FIG. 3 is a process flow chart showing certain steps of an embodiment of a method for creating complete and consistent metadata for episodes within a season (i.e., series) of a TV show. The method of FIG. 3 includes performing a classification process to split programmatic metadata into constituent elements and mapping those constituent elements to a single identity using a clustering method. Thus, the method of FIG. 3 may be implemented by the agents 302, the classification modules 303, the harvesters 304, and the harvester table repository 306.

At step s2, an order for the sources 100 of the programmatic metadata 102 is specified. The sources 100 are ordered based on their reliability. For example, the sources 100 may be ordered from the source that is deemed to be the most reliable to the source 100 that is deemed to be the least reliable. The assessment of the reliability of a source 100 may be based on any appropriate heuristic, for example human judgment.

At step s4, programmatic metadata 102 are received by the harvesters 304 from the data sources 100. Each harvester 304 receives metadata 102 from one particular data source 100. In this embodiment, the metadata 102 received by the harvesters 304 from the data sources 100 relate to one or more episodes of one or more TV shows.

At step s6, the harvesters 304 pre-process (by parsing) the received data. This advantageously tends to avoid loading large amounts of data into memory. Each harvester 304 is assigned to a specific source 100. This is because, in order to parse metadata from a source 100, a harvester 304 assigned to that source 100 uses a priori knowledge of the way that data are organized by that source 100. Each harvester 304 may be a Python class configured to read programmatic metadata 102 from the source 100 to which it is assigned and to parse that programmatic metadata 102 into separate chunks of data. Each chunk of data may specify one or more attributes of the multimedia asset, e.g., the title, release year, etc. If the programmatic metadata 102 relates to a series or season of a TV show comprising a plurality of episodes of that TV show, the metadata 102 from a source 100 may be parsed into chunks such that each chunk contains all the metadata from that source that relate to a particular episode of that series. The harvesters 304 may use a schema that makes querying by an agent 302 easy. At the same time, the harvesters 304 may use a schema that keeps the metadata in a format close to that provided by the sources 100. This tends to allows for changes to be made in the agent code without having to re-parse the feeds. In other embodiments, base harvester classes that make adding new sources easier may be used. Examples include formats such as Media RSS, video sitemaps, CSV, generic XML, etc.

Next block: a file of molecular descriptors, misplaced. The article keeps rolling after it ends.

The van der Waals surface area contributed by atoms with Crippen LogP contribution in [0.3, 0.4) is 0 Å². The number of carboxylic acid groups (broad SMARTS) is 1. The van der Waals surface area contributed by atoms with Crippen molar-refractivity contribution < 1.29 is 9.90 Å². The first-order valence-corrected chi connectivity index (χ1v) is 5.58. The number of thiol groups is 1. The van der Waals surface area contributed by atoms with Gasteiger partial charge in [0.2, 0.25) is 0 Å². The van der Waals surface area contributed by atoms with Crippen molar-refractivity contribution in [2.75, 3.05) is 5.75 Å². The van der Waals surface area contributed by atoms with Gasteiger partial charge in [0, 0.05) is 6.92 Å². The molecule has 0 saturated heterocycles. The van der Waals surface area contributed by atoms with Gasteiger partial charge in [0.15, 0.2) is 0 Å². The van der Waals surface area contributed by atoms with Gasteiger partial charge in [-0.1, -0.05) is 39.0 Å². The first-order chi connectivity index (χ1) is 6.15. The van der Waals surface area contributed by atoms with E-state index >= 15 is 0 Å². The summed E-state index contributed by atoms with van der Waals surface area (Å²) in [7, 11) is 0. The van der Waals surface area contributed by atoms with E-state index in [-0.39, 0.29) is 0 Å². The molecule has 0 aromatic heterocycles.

At step s8, the parsed data (i.e., the data chunks) are stored by the harvesters 304 in the harvester tables repository 306, i.e., a database. Thus, after metadata 102 from each of the sources 100 have been read, parsed, and stored by the harvesters 304, the harvester tables repository 306 contains a set of chunks of data. If the programmatic metadata relate to a series or season of a TV show comprising a plurality of episodes of that TV show, each episode of the TV show that is referred to in the programmatic metadata relates to at least one chunk of data.

At step s10, the classifier servers 301 perform a “fetch” process to retrieve from the harvester tables repository 306 some or all of the stored metadata chunks.

As described in more detail in U.S. Provisional Patent Application 61/444,721, programmatic metadata 102 from each the sources 100 may be wrapped with an abstraction layer, represented by an agent 302. An agent 302 can be implemented as a Python callable that returns an iterable of Python dict, a core Python dictionary class. From the point of view of the rest of the system, an agent 302 may be considered to be “a black box.” Arguments (i.e., labels) that may be used identify a multimedia asset (e.g., title, release year, whether it is a movie or a series) may be provided by the sources 100, and an agent 302 may return dictionaries conforming to a specific format and containing metadata identifying an agent 302. An agent 302 may be responsible for finding the right data, e.g., in case the source 100 stores information about a multimedia asset under a different title. Preferably, this fetch process takes less than 12 hours.

This fetch process may be performed by the multiple classifier servers 301. The classifier processes performed by the classifier servers 301 are such that programmatic metadata may be retrieved by agents 302 in parallel. When the fetch process begins, the list of all titles (and other information relevant for the classifier processes such as release years, directors, languages, etc.) is sent to a queue. The classifier processes that perform the fetch process may be normal Python programs that take a package from the queue, collect all necessary information, process it, and store the results. The classifier processes then take another package from the queue. By increasing the number of classifier processes involved, the fetch process can be accelerated in an almost linear fashion. The classifier processes may operate so that they do not share information with each other. Thus, in effect, multiple classifier processes perform independent fetch processes without blocking data or using a lot of database transactions.